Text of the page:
·         Failure to comply with the provisions of this law is punishable by a minimum one year prison sentence and a heavy fine;

·         The authorities enjoy wide powers to interfere in the internal decisions of NGOs and unlimited powers of inspection;

·         Administrative courts may dissolve NGOs based on vague and imprecise pretexts.

At the end of 2012, the authorities in Sudan closed four organizations promoting democracy and human rights. Members of these organizations were arrested, their families threatened, and the government banned all protest against its decisions[i]

The Observatory further recalls that in Ethiopia, the regulation of NGOs, in particular the provisions on financing from foreign sources adopted in 2009, forced Ethiopian NGOs working on human rights issues to reduce their activities and lay off staff; in some cases, they had to cease all activities in relation to human rights. This alarming fact is also reflected in the low representation of Ethiopian defenders at the ACHPR meeting.


The Observatory therefore reminds States Parties of their obligation to fully comply with all the provisions of the African Charter, especially those relating to the protection of defenders.

In particular, these states must: 

·         Acknowledge the legitimacy and the fundamental role played by human rights defenders in the establishment and strengthening of a society based on justice and respect for human rights;

·         Implement the provisions of the United Nations Declaration on Human Rights Defenders, in particular by imperatively ensuring their physical and psychological integrity;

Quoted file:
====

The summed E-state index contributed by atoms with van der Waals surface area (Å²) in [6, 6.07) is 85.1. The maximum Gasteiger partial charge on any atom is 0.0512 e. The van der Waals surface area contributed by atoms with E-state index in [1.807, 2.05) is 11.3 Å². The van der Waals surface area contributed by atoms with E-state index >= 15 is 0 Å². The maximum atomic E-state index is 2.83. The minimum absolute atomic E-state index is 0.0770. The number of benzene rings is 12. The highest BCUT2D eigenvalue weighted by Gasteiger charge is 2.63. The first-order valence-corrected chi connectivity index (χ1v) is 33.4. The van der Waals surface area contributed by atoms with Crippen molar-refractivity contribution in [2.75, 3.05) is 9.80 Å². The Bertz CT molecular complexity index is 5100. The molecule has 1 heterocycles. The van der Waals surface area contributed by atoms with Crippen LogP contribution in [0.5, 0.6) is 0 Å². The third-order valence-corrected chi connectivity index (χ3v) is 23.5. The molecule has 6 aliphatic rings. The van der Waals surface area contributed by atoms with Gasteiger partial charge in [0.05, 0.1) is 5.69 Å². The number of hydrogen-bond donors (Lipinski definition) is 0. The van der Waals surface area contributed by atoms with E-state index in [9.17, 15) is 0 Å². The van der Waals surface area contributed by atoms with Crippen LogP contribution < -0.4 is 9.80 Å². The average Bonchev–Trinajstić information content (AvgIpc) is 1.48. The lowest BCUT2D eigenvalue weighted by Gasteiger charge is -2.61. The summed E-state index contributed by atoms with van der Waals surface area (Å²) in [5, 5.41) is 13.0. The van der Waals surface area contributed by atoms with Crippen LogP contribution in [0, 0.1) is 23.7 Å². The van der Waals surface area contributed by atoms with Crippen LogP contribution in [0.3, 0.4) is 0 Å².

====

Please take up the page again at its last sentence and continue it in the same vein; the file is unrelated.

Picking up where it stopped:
·         Release all defenders detained for merely exercising their right to fundamental freedoms, in particular freedom of expression, peaceful assembly and association;

·         Put a stop to judicial harassment targeting defenders;

·         Bring to justice the perpetrators of violations of defenders’ rights while ensuring them a fair trial that meets the requirements of speed and efficiency;

·         Refrain from adopting any provisions that do not comply with international and African standards on the right to freedom of expression, peaceful assembly and association, and abrogate or revise any such provisions that may exist accordingly;

·         Implement the resolution adopted on March 21, 2013 by the Council of Human Rights, in particular its provisions on the obligation of United Nations member states to ensure compliance of the laws and practices affecting the activities of human rights defenders – including in relation to the issue of their funding sources – with international human rights law;

·         Establish national mechanisms to protect human rights defenders in cooperation with the defenders and the Special Rapporteur of the ACHPR;

·         Send an open letter to Special Rapporteurs of the African Commission and the United Nations on human rights defenders and facilitate their visits.


[i] See African Centre for Justice and Peace Studies – ACJPS.